Radiological Emergency Response Plan aims to keep public safe, educated

Thursday August 15, 2013

The Vermont Radiological Emergency Response Plan (RERP) program is part of the Division of Emergency Management and Homeland Security (DEMHS). By statute the RERP is "developed to provide assistance to state and local officials in responding to a radiological incident at the Vermont Yankee Nuclear Power Station."

Simply put, the RERP program provides equipment, training and other support to the towns in the 10-mile Emergency Planning Zone (EPZ) to protect its citizens in the event of an incident at the plant. In Vermont, the EPZ towns include Vernon, Halifax, Brattleboro, Dummerston, Guilford and Marlboro.

DEMHS develops the overarching state plan, which charts out overall response and recovery, staging of resources, notification of an incident, reception centers, and traffic and access control. Local plans are specific to schools, nursing homes or assisted living facilities, childcare center, and any summer camps or campgrounds. Those plans are reviewed and revised every year.

Exercises are held quarterly to test the plans and a graded exercise is conducted every two years and evaluated by the federal government to ensure the plan meets statutory requirements. The latest graded exercise took place in June of 2013. Vermont scored high marks while identifying some small areas for improvement.

The RERP should not be confused with other state plans that set forth guidelines for operating Vermont Yankee. The RERP only address preparedness, response, and recovery OUTSIDE the Vermont Yankee boundary.

The overall response spelled out in the RERP is not much different than any other incident like a flood or hurricane. However, there are different hazards involved so special preparations are made. Potassium Iodide is available to all residents of the Emergency Planning Zone to protect the thyroid should there be a radiological release, and the Reception Center is equipped with monitoring and decontamination equipment should anyone become contaminated with radioactive material.

Another difference is the formalized classification levels for emergencies in a nuclear power plant incident. Should there be an incident you may hear one of these classifications in media releases and on social media.


This means a minor problem has occurred at the plant. It may involve injury to a worker, hazardous weather or an equipment problem. Public officials would be notified, but there would be no need to notify the public. People in the area would not need to take any special actions.

ALERT: Alert indicates that events are in progress or have occurred that could affect plant safety but it is not expected to require any special actions by residents. Public officials would be notified. They would watch the situation and be ready to act if it got worse. As a precaution, public officials may mobilize transportation resources. They may transfer school children to host facilities outside the area and clear state forests and waterways. Emergency Alert System radio or news broadcasts would inform the public of these actions.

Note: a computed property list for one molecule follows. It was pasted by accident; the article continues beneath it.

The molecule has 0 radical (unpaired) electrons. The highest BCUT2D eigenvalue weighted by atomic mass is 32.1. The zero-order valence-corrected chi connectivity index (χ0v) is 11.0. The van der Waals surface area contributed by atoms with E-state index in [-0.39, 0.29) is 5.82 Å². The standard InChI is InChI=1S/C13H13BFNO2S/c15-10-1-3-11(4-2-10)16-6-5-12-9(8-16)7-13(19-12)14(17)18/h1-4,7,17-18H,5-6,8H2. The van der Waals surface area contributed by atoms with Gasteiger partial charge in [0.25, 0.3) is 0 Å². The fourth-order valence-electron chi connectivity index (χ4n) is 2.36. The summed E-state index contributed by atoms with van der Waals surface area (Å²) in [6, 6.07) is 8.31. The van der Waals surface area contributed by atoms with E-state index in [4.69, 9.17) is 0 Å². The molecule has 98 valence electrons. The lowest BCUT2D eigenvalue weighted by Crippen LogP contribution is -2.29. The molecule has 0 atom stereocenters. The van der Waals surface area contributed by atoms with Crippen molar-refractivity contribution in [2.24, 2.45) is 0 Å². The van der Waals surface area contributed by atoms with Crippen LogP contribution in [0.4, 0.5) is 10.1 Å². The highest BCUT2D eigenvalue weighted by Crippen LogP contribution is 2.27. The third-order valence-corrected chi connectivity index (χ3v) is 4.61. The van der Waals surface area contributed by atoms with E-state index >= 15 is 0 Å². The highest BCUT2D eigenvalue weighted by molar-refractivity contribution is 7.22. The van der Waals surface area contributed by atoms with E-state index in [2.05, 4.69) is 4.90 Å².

SITE AREA EMERGENCY (SAE): Site Area Emergency indicates a more serious problem affecting the plant and plant boundaries has occurred. Any release of radioactive materials from the plant would be below federal limits. State and local officials would keep persons in the area fully informed about any necessary actions through Emergency Alert System radio stations. As a precaution, public officials would transfer school children to host facilities outside the area if this had not already been done. Other precautions would be called for by state officials, as needed.

GENERAL EMERGENCY (GE): General Emergency indicates the most serious type of emergency. It could involve serious damage to the plant and the release of radioactive materials. State officials might direct persons in some areas to shelter-in-place or evacuate to a safer location. Warning signals would notify persons in the area. Special instructions and other important information would be issued over the Emergency Alert System radio stations.

DEMHS RERP staff is always available to answer any questions from the public and our web site spells out much more information:

Erica Bornemann oversees the Planning Section at DEMHS, including the Radiological Emergency Response Plan Program. Her oversight includes the Radiological Emergency Response Plan Program Fund and assisting local jurisdictions in emergency planning initiatives and preparedness.


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